(Id. Ex. B at 2 (emphasis in original); see id. Ex. E at 2, Ex. H at 2). Barclays subsequently sold the plaintiffs' credit card accounts to Midland Funding. (See Amended Complaint ¶¶ 20, 32, 41).

         Midland Funding is a corporation that acquires charged-off consumer debts from creditors. (Id. ¶ 7). A debt that is “charged-off” is one that is deemed uncollectable by a creditor and written off as a loss. (Id. ¶ 8). Midland Funding utilizes MCM as its servicer and agent for collecting such charged-off consumer debts. (Id. ¶ 9). After acquiring the plaintiffs' credit card accounts from Barclays, Midland Funding initiated debt collection lawsuits against each of the plaintiffs. (Id. ¶¶ 20, 33, 42). MCM directed, approved, and/or ratified the initiation of each of these suits and the lawyer defendants served as counsel for Midland Funding during the judicial proceedings. (Id. ¶¶ 20, 21, 33, 34, 42, 43). The specific factual allegations as to each of the plaintiffs are detailed below.

         On October 10, 2017, Midland Funding sued Jackeline Barbosa in the Small Claims Session of the Roxbury Division of the Boston Municipal Court, with defendant Schreiber serving as counsel for Midland Funding. (Id. ¶ 20). Midland Funding alleged that Ms. Barbosa had last made a payment on her Barclays account on November 7, 2012. (Id. ¶ 23). The Boston Municipal Court issued judgment in favor of Ms. Barbosa, concluding that Midland Funding had failed to prove that it owned the debt at issue. (Id. ¶ 30).

         MCM placed for collection with Schreiber the charged-off consumer debt of Mark Anderson. (Id. ¶ 32). Subsequently, on March 23, 2018, Midland Funding sued Anderson in the Small Claims Session of the Roxbury Division of the Boston Municipal Court, with defendant Schreiber serving as counsel for Midland Funding. (See id. ¶¶ 33, 35). Midland Funding alleged that Mr. Anderson had last made a payment on his Barclays account on December 15, 2014. (Id. ¶ 35). The Boston Municipal Court ultimately entered judgment in Mr. Anderson's favor.[2](Id. ¶ 40).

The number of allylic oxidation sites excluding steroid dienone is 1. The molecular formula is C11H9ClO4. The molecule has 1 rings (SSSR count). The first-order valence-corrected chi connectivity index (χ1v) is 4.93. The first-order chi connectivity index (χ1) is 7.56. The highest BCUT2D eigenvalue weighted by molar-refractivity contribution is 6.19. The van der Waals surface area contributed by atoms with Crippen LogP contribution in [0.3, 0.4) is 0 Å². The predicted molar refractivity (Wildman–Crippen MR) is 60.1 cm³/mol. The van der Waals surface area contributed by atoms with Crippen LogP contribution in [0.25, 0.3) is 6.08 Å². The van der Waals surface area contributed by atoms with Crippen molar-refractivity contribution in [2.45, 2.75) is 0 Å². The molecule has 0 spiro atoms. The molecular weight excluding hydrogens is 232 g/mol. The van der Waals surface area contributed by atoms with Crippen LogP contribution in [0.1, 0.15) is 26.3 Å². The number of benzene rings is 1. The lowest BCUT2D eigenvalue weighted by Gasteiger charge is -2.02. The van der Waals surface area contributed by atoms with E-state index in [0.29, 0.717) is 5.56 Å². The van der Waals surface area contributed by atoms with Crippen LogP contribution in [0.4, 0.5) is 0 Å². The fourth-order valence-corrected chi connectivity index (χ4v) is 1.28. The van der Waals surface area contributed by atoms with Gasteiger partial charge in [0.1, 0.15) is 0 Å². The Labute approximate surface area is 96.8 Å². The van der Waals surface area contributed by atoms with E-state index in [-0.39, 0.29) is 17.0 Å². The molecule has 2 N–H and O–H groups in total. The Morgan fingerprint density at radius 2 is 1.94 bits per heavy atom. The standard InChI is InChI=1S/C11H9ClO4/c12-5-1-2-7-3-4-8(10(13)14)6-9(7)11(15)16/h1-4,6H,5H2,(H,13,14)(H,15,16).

MCM placed for collection with Lustig the charged-off consumer debt of Douglass Baker. (Id. ¶ 41). Subsequently, on December 6, 2016, Midland Funding sued Baker in the Orange District Court, with defendant Lustig serving as counsel for Midland Funding. (Id. ¶ 42). Midland Funding alleged that Mr. Baker had last made a payment on his Barclays account on March 5, 2012. (Id. ¶ 44). The court ruled that Midland Funding's claim was barred by the Delaware statute of limitations and entered judgment in favor of Mr. Baker. (Id. ¶ 50). Midland Funding has filed a notice of appeal in Mr. Baker's case. (Id. ¶ 51).

         The named plaintiffs allegedly suffered significant emotional distress as a result of the lawsuits initiated by Midland Funding, as well as financial costs and interruptions to their daily lives. (Id. ¶¶ 24-27, 37-39, 46, 52).

         Additional facts will be provided below where appropriate.

         III. ...